Sunday, November 21, 2010

Deadly toys?

Sometimes I wonder about toy safety regulations. Sure, small parts and detachable items are a concern but this over reaction to chemical components may be unwarranted. The federal government recalls certain toys for excessive use of lead or chromium, or cadmium in paint. But what are the standards and how did the government arrive at them. And aren't chemical born illnesses a result of long term exposure. One doesn't die or exhibit immediate physiological problems with a lick on a lead soldier.

"Before you buy that train set, do your homework"

Don't assume children's toys are made from safe products. and can point parents in the right direction.


Amanda Leigh Mascarelli

November 22nd, 2010

Los Angeles Times

Just what you need: homework to do before you run out to buy that train set or action figure on your loved one's wish list. Surely it goes without saying that if it's made for a child, it should be manufactured with materials that are safe for a child. But that's not always the case, experts say.

A series of massive toy recalls in the last few years has drawn attention to the need for tighter regulations on chemicals and materials used in children's toys. Most famously, in 2007, Mattel — the largest toy company in the world and the brand behind such household names as Ken and Barbie — recalled more than 2 million toys that were in violation of the U.S. standards for lead in paint. The total recall count that year because of lead paint violations: more than 17 million.

The U.S. government has since adopted a handful of regulatory measures to hold companies more accountable and to tighten restrictions on the use of toxic substances. But there are many toxic chemicals in toys that are not regulated at all, says Rachel Massey, a policy analyst at the University of Massachusetts in Lowell and a coauthor of a November study on gaps in regulation of toxic substances in toys and children's products. Cases highlighted in the media for violation of standards are just "the tip of the iceberg," she says.

About 80,000 chemicals are used in manufacturing, many in toys and other children's products. The U.S. Consumer Product Safety Commission, the government agency responsible for protecting the public from hazards in consumer products, regulates only 14 chemicals in toys: eight heavy metals and six phthalates, which are used to soften plastic. The phthalates, which have been linked to reproductive and developmental abnormalities in animal studies, have been restricted only since 2008. Toy companies, unlike food manufacturers, are not required to divulge what's in their products.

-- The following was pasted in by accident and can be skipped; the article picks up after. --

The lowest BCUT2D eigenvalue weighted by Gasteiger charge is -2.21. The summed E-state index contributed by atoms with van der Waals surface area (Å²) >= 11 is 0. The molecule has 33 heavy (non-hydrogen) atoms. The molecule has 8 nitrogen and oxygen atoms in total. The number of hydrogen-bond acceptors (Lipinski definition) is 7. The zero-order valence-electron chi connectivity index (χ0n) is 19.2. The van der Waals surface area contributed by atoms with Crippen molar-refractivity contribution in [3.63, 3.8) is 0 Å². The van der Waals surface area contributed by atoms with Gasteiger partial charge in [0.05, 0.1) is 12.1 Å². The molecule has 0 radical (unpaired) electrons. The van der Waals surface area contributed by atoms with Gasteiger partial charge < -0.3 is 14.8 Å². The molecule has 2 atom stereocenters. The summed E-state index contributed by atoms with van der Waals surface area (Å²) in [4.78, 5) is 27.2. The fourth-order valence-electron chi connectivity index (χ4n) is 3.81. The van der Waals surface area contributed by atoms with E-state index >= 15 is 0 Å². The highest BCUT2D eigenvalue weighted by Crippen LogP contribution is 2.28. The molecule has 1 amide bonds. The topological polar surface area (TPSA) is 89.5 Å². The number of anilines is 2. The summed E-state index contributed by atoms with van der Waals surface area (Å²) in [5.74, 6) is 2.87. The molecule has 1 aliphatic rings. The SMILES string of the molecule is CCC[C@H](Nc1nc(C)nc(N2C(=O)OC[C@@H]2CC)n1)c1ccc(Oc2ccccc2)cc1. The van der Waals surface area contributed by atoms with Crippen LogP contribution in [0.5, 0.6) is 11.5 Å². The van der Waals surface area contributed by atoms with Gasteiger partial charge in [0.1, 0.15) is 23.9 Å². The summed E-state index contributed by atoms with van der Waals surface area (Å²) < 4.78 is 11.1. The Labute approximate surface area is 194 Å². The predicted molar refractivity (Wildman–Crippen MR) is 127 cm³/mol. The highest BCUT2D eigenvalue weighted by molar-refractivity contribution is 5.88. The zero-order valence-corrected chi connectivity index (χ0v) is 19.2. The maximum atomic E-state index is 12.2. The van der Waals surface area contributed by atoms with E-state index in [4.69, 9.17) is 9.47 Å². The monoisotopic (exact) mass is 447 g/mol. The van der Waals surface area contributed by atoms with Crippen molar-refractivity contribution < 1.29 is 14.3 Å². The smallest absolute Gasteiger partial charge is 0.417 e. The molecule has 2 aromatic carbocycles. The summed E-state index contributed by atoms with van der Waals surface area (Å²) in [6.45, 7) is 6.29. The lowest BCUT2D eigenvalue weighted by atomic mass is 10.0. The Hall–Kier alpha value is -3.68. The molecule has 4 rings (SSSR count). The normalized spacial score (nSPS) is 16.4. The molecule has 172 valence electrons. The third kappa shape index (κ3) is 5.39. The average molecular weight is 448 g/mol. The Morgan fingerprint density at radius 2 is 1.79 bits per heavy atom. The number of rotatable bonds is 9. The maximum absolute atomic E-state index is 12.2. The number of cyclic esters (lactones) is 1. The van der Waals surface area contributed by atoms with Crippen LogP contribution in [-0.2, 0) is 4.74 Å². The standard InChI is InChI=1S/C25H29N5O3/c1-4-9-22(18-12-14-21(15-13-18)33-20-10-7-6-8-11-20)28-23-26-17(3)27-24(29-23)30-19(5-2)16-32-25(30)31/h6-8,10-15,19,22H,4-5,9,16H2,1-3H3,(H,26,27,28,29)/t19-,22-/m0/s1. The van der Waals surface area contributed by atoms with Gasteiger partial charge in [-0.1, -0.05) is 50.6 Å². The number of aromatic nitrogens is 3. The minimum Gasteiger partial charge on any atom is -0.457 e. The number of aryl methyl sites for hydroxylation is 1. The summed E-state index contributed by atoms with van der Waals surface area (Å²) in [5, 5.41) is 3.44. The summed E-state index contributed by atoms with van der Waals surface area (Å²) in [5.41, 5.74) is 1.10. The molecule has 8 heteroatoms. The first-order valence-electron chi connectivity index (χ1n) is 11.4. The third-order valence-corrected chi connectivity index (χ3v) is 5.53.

"There's virtually no accountability or transparency," says Michael Wilson, an environmental health scientist at UC Berkeley.

One of the main problems is that children, particularly those younger than 3, often put toys in their mouths or otherwise use toys in ways that they were not intended. But even older children can be at risk due to behaviors such as sucking on a necklace. Experts agree that until a comprehensive U.S. policy is in place to identify and disclose all toxic ingredients, consumers should (A) not panic and (B) do some research before joining the throngs of holiday shoppers.

• Avoid buying costume jewelry for children. As lead has come under closer scrutiny, cadmium is increasingly being used as a substitute for lead in paint, toys and children's jewelry. Cadmium is a neurotoxin and carcinogen that children can be exposed to when they handle, suck or swallow the product. In January, the CPSC recalled a large quantity of children's costume jewelry because it was found to contain high levels of cadmium.

• Avoid purchasing vinyl products, also known as PVC (for polyvinyl chloride) when possible. These are several times more likely to contain hazardous additives compared with other plastics, says Jeff Gearhart, research director for, a consumer product testing website. Items made with synthetic leather, such as kids' baseball gloves, often contain vinyl. Vinyl products may also include certain balls, children's bracelets and other rubbery and flexible items.

• Inspect the plastic labeling and product packaging and look for the familiar triangular recycling symbol containing a "3" with a "V" underneath the symbol. The labeling is not universal but is used on a significant number of vinyl products. Flexible, rubbery plastic products that emit a distinct odor are often good indicators that the product contains a vinyl plasticizer, Gearhart says. The Center for Health, Environment and Justice has a PVC-free guide.

• Don't buy brightly colored plastics when purchasing items that a young child might put in his or her mouth. Despite the recent tightening of federal regulations, these plastics could contain cadmium, lead, organotins or other toxic pigments or stabilizers, Massey says.